Announcement was made at the White House late this afternoon that President Harding had commuted the sentences of twenty-four so-called political prisoners, including Eugene V. Debs, who were convicted under the Espionage Act and other wartime laws and sentenced to from two to twenty years. Debs will be released from Atlanta Penitentiary on Christmas Day. “The President expressed the wish that it be stated that the grant of clemency in the cases acted upon does not question the justice of any action of the courts in enforcing the law in times of national peril, but he feels the ends of justice have been fairly met in view of the changed conditions. The vast majority of so-called political prisoners still imprisoned are the I.W.W.[4] group, are rarely American citizens and have no good claim to Executive clemency.”[5] “A number of convicted citizens have never been imprisoned, owing to appeals under bond. There are also many thousands of indictments under war legislation still pending. These do not come under Executive consideration.” (“Harding frees Debs and 23 others held for war violations.” New York Times, December 23, 1921).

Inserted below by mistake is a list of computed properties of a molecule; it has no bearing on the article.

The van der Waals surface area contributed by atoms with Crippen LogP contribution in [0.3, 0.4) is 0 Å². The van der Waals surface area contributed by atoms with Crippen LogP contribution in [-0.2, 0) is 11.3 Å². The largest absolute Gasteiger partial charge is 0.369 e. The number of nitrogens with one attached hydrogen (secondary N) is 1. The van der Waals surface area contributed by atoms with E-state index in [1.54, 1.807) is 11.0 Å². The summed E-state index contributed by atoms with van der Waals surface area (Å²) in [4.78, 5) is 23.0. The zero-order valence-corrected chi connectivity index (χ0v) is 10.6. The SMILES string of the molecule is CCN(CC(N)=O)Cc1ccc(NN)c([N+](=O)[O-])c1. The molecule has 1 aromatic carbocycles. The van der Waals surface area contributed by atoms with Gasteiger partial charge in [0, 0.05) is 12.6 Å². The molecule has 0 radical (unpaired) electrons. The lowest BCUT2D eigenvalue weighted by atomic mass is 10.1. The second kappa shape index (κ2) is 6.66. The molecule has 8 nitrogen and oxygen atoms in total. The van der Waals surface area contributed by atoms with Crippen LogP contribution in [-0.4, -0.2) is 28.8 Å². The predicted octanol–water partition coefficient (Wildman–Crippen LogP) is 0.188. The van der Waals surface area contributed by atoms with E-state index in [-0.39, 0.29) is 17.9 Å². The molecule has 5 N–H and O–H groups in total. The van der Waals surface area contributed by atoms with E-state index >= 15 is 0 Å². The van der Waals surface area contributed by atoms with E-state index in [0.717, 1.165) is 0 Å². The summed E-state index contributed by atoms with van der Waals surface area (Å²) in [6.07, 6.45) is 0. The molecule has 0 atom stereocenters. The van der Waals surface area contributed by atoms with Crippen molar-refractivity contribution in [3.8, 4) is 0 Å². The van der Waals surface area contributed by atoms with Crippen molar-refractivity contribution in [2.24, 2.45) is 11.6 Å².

It had been an unpopular war, a major departure from so-called American “isolationism” dating back to the Founding, and was seen by many as a disastrous break from a successful policy of avoiding European conflicts. Harding’s pardon was a healing act, a politically advantageous recognition of changing popular attitudes, while respecting the rule of law. Opposition to the war was now seen as respectable. The Sedition Act of 1918, passed as a series of amendments to the Espionage Act, had made it illegal to use disloyal, profane, or abusive language to criticize the U.S. Constitution, the government, the military, the flag, or the military uniform. Some 2000 people were arrested for sedition. The Sedition Act was repealed in 1921. The official attitude on war, along with any populist support, was entirely reversed in less than three years.